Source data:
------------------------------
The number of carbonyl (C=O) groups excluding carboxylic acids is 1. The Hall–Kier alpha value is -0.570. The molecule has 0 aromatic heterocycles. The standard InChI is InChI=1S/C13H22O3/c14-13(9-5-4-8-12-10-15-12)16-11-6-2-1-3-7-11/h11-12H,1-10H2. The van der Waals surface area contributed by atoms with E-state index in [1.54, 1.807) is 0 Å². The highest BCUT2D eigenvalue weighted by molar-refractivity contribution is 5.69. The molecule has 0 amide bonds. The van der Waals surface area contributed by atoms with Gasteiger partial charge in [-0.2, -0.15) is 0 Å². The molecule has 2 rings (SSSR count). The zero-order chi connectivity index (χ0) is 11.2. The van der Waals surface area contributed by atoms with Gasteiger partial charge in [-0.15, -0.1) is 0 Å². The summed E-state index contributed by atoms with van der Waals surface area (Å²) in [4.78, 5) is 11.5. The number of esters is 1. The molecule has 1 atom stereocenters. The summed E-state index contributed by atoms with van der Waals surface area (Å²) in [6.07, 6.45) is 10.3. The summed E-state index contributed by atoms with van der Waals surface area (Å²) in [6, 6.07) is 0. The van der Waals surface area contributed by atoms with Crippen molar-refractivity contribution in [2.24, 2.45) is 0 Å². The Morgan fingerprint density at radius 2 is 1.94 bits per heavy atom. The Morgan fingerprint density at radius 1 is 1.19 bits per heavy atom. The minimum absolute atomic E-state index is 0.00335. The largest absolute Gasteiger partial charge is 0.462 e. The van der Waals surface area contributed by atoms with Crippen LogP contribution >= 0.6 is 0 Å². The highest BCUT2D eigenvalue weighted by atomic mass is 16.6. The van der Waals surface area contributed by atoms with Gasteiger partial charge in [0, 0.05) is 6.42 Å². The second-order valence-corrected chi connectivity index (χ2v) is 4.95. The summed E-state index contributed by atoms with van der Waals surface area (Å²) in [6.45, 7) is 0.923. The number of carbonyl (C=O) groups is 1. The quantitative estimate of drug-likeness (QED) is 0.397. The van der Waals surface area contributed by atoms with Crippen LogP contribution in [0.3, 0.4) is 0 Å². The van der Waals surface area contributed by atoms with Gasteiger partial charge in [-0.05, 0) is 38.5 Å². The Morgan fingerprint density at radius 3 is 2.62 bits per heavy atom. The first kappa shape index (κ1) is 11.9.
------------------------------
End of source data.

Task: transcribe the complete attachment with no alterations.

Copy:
The number of carbonyl (C=O) groups excluding carboxylic acids is 1. The Hall–Kier alpha value is -0.570. The molecule has 0 aromatic heterocycles. The standard InChI is InChI=1S/C13H22O3/c14-13(9-5-4-8-12-10-15-12)16-11-6-2-1-3-7-11/h11-12H,1-10H2. The van der Waals surface area contributed by atoms with E-state index in [1.54, 1.807) is 0 Å². The highest BCUT2D eigenvalue weighted by molar-refractivity contribution is 5.69. The molecule has 0 amide bonds. The van der Waals surface area contributed by atoms with Gasteiger partial charge in [-0.2, -0.15) is 0 Å². The molecule has 2 rings (SSSR count). The zero-order chi connectivity index (χ0) is 11.2. The van der Waals surface area contributed by atoms with Gasteiger partial charge in [-0.15, -0.1) is 0 Å². The summed E-state index contributed by atoms with van der Waals surface area (Å²) in [4.78, 5) is 11.5. The number of esters is 1. The molecule has 1 atom stereocenters. The summed E-state index contributed by atoms with van der Waals surface area (Å²) in [6.07, 6.45) is 10.3. The summed E-state index contributed by atoms with van der Waals surface area (Å²) in [6, 6.07) is 0. The van der Waals surface area contributed by atoms with Crippen molar-refractivity contribution in [2.24, 2.45) is 0 Å². The Morgan fingerprint density at radius 2 is 1.94 bits per heavy atom. The Morgan fingerprint density at radius 1 is 1.19 bits per heavy atom. The minimum absolute atomic E-state index is 0.00335. The largest absolute Gasteiger partial charge is 0.462 e. The van der Waals surface area contributed by atoms with Crippen LogP contribution >= 0.6 is 0 Å². The highest BCUT2D eigenvalue weighted by atomic mass is 16.6. The van der Waals surface area contributed by atoms with Gasteiger partial charge in [0, 0.05) is 6.42 Å². The second-order valence-corrected chi connectivity index (χ2v) is 4.95. The summed E-state index contributed by atoms with van der Waals surface area (Å²) in [6.45, 7) is 0.923. The number of carbonyl (C=O) groups is 1. The quantitative estimate of drug-likeness (QED) is 0.397. The van der Waals surface area contributed by atoms with Crippen LogP contribution in [0.3, 0.4) is 0 Å². The van der Waals surface area contributed by atoms with Gasteiger partial charge in [-0.05, 0) is 38.5 Å². The Morgan fingerprint density at radius 3 is 2.62 bits per heavy atom. The first kappa shape index (κ1) is 11.9.